A GOP super PAC aligned with Senate Majority Leader Mitch McConnell released a digital campaign ad about “Chemtrail Kelli” that could leave Arizona voters with a false impression about Republican Sen. Jeff Flake’s 2018 primary opponent.
The ad, sponsored by the Senate Leadership Fund, says Dr. Kelli Ward, a former Arizona state senator, “wasted your tax dollars for a town hall on ‘chemtrail’ conspiracy theories.” It also uses audio of Ward saying “of course” she would hold another hearing about chemtrails, and shows video of Ward saying she would be “open” to sponsoring legislation on the issue, too. “Chemtrail Kelli’s got her head in the clouds with crazy ideas,” the ad’s narrator says.
But Ward has said before that she doesn’t believe in the debunked theory that the cloud-like trails of condensed water vapor made by airplanes are actually chemicals being used by the government or others to change weather patterns and for other nefarious purposes. Ward said she only held the hearing to address constituent concerns.
The Senate Leadership Fund released the video attacking Ward on Aug. 22. The super PAC spent $10,000 to “target key audiences in Arizona and Washington, DC” over three days. Ward lost to Sen. John McCain in the 2016 Republican primary and is now challenging Flake — Arizona’s other Republican senator — in 2018.
The ad correctly says that Ward accused McCain of being “directly responsible for the rise” of the Islamic State terrorist organization. And Ward, as the ad claims, also said that McCain, who was diagnosed with brain cancer in July, “should step away as quickly as possible,” and that she “should be … at the top of the list” of candidates to fill his Senate seat.
But it’s the ad’s claims about chemtrails — which Ward has said she doesn’t believe in — that could mislead viewers.
“One year ago, Arizona Republicans rejected ‘Chemtrail Kelli Ward,'” the ad’s narrator says. “Remember why? Ward wasted your tax dollars for a town hall on chemtrail conspiracy theories.”
Ward did hold an informational meeting about the issue on June 25, 2014. In a Facebook post that month, Ward wrote: “I will be hosting ADEQ in Kingman at the BOS auditorium on June 25 at 5PM to discuss how the Department works to assure safe air and water and to address community concerns about chemtrails.”
Two representatives from the Arizona Department of Environmental Quality were present to answer the questions of concerned constituents who attended the hearing.
The Arizona Republic, which covered the event, wrote: “Although Ward billed Wednesday’s meeting in Kingman as an exchange about environmental quality in her legislative district, the audience was focused on so-called ‘chemtrails’ and their effect on plant and human life.”
Sherri Zendri, the ADEQ administrative counsel, made clear that she was not at the meeting to answer any science-related questions about chemtrails.
“I am not here to debate the science of aircraft engine emissions,” Zendri said. “I am not a scientist. I am an ADEQ environmental policy specialist. I can talk to you about jurisdiction. I can talk to you about some of the processes in our programs, how things get done. I am not a scientist. So, if you are here to hear some information about the science, the validity of aircraft engine emissions, I apologize. You will probably be disappointed. That’s not what I’m here for.”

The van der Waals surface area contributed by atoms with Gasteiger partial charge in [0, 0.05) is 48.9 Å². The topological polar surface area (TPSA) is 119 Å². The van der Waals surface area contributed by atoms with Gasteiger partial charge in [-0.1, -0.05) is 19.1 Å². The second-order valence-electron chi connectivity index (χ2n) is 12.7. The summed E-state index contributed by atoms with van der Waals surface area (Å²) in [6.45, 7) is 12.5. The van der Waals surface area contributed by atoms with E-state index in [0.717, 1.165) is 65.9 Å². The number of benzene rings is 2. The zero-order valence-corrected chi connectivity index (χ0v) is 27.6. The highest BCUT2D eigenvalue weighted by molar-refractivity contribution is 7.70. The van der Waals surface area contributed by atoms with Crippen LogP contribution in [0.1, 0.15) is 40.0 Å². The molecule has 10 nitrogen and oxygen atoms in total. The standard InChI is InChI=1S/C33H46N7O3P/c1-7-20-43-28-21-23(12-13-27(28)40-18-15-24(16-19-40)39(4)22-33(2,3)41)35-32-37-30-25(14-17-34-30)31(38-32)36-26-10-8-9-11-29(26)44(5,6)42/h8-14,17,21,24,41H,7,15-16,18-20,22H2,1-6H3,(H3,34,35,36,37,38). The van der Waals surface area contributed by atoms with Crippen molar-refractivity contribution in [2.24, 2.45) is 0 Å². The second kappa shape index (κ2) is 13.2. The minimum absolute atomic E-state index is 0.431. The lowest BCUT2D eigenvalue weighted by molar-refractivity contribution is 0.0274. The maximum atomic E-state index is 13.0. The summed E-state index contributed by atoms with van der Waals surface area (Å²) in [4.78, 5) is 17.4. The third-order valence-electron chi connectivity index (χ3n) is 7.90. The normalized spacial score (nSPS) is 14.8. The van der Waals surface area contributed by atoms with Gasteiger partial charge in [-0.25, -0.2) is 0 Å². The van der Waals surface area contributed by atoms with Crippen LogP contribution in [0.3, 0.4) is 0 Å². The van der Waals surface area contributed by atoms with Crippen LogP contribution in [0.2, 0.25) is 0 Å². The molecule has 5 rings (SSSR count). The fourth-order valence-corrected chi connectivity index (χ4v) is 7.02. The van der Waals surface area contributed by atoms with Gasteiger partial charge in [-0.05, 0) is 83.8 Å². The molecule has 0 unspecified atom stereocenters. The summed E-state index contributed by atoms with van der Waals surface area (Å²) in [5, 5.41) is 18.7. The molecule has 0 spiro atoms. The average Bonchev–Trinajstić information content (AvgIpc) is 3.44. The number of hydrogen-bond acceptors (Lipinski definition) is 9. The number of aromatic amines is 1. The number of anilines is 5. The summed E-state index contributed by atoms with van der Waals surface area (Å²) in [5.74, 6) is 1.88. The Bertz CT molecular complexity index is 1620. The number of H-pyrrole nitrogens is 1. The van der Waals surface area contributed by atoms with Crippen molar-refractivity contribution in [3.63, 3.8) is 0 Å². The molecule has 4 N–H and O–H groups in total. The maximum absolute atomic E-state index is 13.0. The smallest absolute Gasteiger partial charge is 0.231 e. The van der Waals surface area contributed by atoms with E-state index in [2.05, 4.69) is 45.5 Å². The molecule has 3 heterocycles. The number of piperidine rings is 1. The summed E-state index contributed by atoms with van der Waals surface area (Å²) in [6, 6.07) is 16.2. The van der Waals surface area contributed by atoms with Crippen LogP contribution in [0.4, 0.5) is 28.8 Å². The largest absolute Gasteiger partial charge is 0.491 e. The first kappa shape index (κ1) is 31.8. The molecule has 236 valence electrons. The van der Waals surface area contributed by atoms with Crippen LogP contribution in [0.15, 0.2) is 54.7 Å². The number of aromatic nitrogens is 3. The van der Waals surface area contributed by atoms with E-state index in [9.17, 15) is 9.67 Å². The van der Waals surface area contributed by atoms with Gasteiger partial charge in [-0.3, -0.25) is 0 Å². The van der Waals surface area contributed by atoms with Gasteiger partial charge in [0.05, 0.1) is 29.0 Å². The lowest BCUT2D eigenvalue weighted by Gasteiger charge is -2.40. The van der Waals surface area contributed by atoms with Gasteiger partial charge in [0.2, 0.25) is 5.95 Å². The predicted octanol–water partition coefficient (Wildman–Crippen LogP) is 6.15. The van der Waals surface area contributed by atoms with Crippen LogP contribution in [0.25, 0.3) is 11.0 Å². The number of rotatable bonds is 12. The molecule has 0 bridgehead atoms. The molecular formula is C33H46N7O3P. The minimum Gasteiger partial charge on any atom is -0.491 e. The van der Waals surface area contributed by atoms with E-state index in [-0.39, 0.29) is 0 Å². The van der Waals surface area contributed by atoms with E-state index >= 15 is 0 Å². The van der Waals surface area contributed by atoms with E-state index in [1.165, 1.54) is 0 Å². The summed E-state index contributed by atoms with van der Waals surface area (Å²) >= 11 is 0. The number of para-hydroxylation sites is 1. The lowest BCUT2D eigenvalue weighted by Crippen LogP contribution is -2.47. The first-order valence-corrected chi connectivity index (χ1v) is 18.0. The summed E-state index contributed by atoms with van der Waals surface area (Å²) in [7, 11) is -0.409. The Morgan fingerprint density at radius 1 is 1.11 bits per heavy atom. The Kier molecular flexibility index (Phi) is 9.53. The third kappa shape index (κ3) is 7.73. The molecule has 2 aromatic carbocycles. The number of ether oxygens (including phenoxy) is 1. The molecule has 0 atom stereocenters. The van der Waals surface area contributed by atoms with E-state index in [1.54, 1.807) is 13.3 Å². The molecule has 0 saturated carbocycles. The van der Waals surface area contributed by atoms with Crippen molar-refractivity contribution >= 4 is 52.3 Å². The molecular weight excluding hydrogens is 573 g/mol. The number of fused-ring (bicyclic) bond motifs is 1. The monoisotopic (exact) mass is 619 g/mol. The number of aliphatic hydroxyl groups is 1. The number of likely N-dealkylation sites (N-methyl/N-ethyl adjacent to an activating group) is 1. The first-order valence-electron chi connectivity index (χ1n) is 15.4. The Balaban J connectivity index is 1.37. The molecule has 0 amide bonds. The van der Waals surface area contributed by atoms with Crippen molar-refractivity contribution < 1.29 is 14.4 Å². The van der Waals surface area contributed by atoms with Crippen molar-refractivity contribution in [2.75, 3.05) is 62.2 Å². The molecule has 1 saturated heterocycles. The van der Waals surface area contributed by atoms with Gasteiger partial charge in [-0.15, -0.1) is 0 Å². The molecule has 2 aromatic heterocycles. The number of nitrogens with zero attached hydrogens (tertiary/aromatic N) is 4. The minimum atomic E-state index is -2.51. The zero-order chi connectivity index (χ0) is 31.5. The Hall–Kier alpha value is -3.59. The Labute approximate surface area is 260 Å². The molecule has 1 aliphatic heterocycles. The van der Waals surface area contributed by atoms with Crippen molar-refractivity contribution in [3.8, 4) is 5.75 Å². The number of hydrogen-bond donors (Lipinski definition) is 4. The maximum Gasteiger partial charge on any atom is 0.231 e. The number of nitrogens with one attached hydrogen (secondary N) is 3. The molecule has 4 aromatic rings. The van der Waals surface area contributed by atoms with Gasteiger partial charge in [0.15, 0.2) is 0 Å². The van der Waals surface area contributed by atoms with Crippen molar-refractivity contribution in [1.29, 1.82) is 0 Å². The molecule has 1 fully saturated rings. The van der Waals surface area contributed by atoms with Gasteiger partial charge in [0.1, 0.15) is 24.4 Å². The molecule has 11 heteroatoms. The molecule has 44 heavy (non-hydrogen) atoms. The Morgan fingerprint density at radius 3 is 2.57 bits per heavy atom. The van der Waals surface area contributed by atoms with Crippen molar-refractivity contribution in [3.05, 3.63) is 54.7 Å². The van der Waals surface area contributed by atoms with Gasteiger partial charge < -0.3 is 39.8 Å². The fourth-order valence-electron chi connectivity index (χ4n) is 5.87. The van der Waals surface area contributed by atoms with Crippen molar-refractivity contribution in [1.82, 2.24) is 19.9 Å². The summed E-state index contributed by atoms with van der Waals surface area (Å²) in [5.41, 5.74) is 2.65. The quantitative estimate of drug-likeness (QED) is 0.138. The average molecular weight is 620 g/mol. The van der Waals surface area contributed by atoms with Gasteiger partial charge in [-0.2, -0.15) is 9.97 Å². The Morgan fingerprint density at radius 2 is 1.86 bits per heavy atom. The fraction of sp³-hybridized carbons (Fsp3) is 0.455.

Zendri said that Arizona, particularly the Department of Environmental Quality, has no jurisdiction over aircraft engine emissions.
Later, when a resident raised the possibility of Ward introducing legislation about chemtrails, Ward did say that she would be “open” to it. That’s the part of her answer that is featured in the ad.
But in her full response, Ward indicated that there would be problems introducing such a bill.
“I don’t know. I’ll just say I don’t know,” Ward started. “If there were a way, I mean, I’m open. I introduce legislation for constituents all the time. It’s not my legislation. A lot of times I’m getting things from people. So, if it’s something that can be done in Arizona statute, I’m always willing to entertain that. With this particular issue, I think it is going to be difficult because unless you get away from the chemtrail issue that you all are so passionate about, talking about our environmental quality I think can go farther in terms of making sure that there aren’t any public health issues that are out there with our water, our soil, or our air.”
And earlier, Ward told the audience that there was likely little she could do. “I’m not sure there’s anything that Arizona can do, but it’s good to get the information out,” she said.
More important, Ward has said several times before that she doesn’t believe in chemtrails.
“I don’t believe in the chemtrail theory,” she told Politico in an April 2015 interview. And in a tweet later that month, she wrote: “I’ve never believed it — many in my district do.”
That was after Ward told the Arizona Republic in March that “I don’t really have any opinions about ‘chemtrails’ one way or the other.” She said, “I think that environmental quality, though is very important.
Then, as the ad points out, Ward, during a 2016 radio interview, said: “Of course I would do it again,” when talking about the town hall she held about chemtrails. She said that she’d do so because that is what elected officials do.
“People say, well, would you do it again?” she said. “Of course I would do it again because that’s what you’re supposed to do when you’re elected. You’re supposed to listen to the people and you’re supposed to get them the information they need to feel confident that they live in a safe environment.”
But Ward’s willingness to hold another town hall on the issue doesn’t mean that she believes in the theory. That may not have been clear to viewers of the ad.